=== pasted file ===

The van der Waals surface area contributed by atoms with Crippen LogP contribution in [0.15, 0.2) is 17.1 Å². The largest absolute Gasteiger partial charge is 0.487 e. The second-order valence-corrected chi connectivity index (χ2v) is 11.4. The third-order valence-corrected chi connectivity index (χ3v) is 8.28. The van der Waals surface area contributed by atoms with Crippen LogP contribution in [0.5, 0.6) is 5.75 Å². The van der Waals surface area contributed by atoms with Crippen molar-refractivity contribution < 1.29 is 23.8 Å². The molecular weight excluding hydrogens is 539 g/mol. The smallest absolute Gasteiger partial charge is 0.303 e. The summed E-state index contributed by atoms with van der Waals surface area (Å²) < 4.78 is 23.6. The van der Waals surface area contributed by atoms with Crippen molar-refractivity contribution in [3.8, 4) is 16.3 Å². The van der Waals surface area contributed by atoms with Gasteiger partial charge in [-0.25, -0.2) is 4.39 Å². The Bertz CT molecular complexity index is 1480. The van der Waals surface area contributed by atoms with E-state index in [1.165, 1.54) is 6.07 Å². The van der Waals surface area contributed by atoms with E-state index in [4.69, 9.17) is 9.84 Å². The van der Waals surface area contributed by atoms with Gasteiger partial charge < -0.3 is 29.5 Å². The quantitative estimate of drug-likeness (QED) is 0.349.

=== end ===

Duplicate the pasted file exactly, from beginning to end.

The van der Waals surface area contributed by atoms with Crippen LogP contribution in [0.15, 0.2) is 17.1 Å². The largest absolute Gasteiger partial charge is 0.487 e. The second-order valence-corrected chi connectivity index (χ2v) is 11.4. The third-order valence-corrected chi connectivity index (χ3v) is 8.28. The van der Waals surface area contributed by atoms with Crippen LogP contribution in [0.5, 0.6) is 5.75 Å². The van der Waals surface area contributed by atoms with Crippen molar-refractivity contribution < 1.29 is 23.8 Å². The molecular weight excluding hydrogens is 539 g/mol. The smallest absolute Gasteiger partial charge is 0.303 e. The summed E-state index contributed by atoms with van der Waals surface area (Å²) < 4.78 is 23.6. The van der Waals surface area contributed by atoms with Crippen molar-refractivity contribution in [3.8, 4) is 16.3 Å². The van der Waals surface area contributed by atoms with Gasteiger partial charge in [-0.25, -0.2) is 4.39 Å². The Bertz CT molecular complexity index is 1480. The van der Waals surface area contributed by atoms with E-state index in [1.165, 1.54) is 6.07 Å². The van der Waals surface area contributed by atoms with E-state index in [4.69, 9.17) is 9.84 Å². The van der Waals surface area contributed by atoms with Gasteiger partial charge < -0.3 is 29.5 Å². The quantitative estimate of drug-likeness (QED) is 0.349.